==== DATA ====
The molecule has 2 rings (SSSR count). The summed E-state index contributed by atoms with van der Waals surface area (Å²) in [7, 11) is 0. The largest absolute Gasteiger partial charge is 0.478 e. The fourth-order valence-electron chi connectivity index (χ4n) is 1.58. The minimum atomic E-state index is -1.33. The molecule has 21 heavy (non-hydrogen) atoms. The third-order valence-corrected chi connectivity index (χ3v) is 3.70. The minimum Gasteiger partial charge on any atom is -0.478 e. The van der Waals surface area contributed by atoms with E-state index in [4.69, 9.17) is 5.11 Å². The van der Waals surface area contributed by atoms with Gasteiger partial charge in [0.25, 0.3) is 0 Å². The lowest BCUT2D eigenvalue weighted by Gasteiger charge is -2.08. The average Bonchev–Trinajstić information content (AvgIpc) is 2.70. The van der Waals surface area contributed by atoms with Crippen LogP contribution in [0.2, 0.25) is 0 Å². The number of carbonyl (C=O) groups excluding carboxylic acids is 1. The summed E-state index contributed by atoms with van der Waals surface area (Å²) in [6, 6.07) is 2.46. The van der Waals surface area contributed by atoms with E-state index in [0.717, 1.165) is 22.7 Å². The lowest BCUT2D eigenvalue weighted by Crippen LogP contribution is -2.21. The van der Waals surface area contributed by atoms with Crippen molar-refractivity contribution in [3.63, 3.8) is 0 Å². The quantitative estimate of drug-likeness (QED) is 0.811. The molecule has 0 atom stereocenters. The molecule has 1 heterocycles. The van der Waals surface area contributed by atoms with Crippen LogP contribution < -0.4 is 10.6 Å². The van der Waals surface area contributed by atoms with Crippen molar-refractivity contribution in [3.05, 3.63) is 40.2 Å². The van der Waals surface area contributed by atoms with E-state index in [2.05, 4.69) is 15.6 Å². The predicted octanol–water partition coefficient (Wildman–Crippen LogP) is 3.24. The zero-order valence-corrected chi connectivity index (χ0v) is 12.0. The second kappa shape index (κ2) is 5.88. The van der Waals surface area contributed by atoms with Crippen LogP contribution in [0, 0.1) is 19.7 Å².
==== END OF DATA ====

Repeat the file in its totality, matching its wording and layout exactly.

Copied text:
The molecule has 2 rings (SSSR count). The summed E-state index contributed by atoms with van der Waals surface area (Å²) in [7, 11) is 0. The largest absolute Gasteiger partial charge is 0.478 e. The fourth-order valence-electron chi connectivity index (χ4n) is 1.58. The minimum atomic E-state index is -1.33. The molecule has 21 heavy (non-hydrogen) atoms. The third-order valence-corrected chi connectivity index (χ3v) is 3.70. The minimum Gasteiger partial charge on any atom is -0.478 e. The van der Waals surface area contributed by atoms with E-state index in [4.69, 9.17) is 5.11 Å². The van der Waals surface area contributed by atoms with Gasteiger partial charge in [0.25, 0.3) is 0 Å². The lowest BCUT2D eigenvalue weighted by Gasteiger charge is -2.08. The average Bonchev–Trinajstić information content (AvgIpc) is 2.70. The van der Waals surface area contributed by atoms with Crippen LogP contribution in [0.2, 0.25) is 0 Å². The number of carbonyl (C=O) groups excluding carboxylic acids is 1. The summed E-state index contributed by atoms with van der Waals surface area (Å²) in [6, 6.07) is 2.46. The van der Waals surface area contributed by atoms with E-state index in [0.717, 1.165) is 22.7 Å². The lowest BCUT2D eigenvalue weighted by Crippen LogP contribution is -2.21. The van der Waals surface area contributed by atoms with Crippen molar-refractivity contribution in [3.63, 3.8) is 0 Å². The quantitative estimate of drug-likeness (QED) is 0.811. The molecule has 0 atom stereocenters. The molecule has 1 heterocycles. The van der Waals surface area contributed by atoms with Crippen LogP contribution < -0.4 is 10.6 Å². The van der Waals surface area contributed by atoms with Crippen molar-refractivity contribution in [3.05, 3.63) is 40.2 Å². The van der Waals surface area contributed by atoms with E-state index in [2.05, 4.69) is 15.6 Å². The predicted octanol–water partition coefficient (Wildman–Crippen LogP) is 3.24. The zero-order valence-corrected chi connectivity index (χ0v) is 12.0. The second kappa shape index (κ2) is 5.88. The van der Waals surface area contributed by atoms with Crippen LogP contribution in [0, 0.1) is 19.7 Å².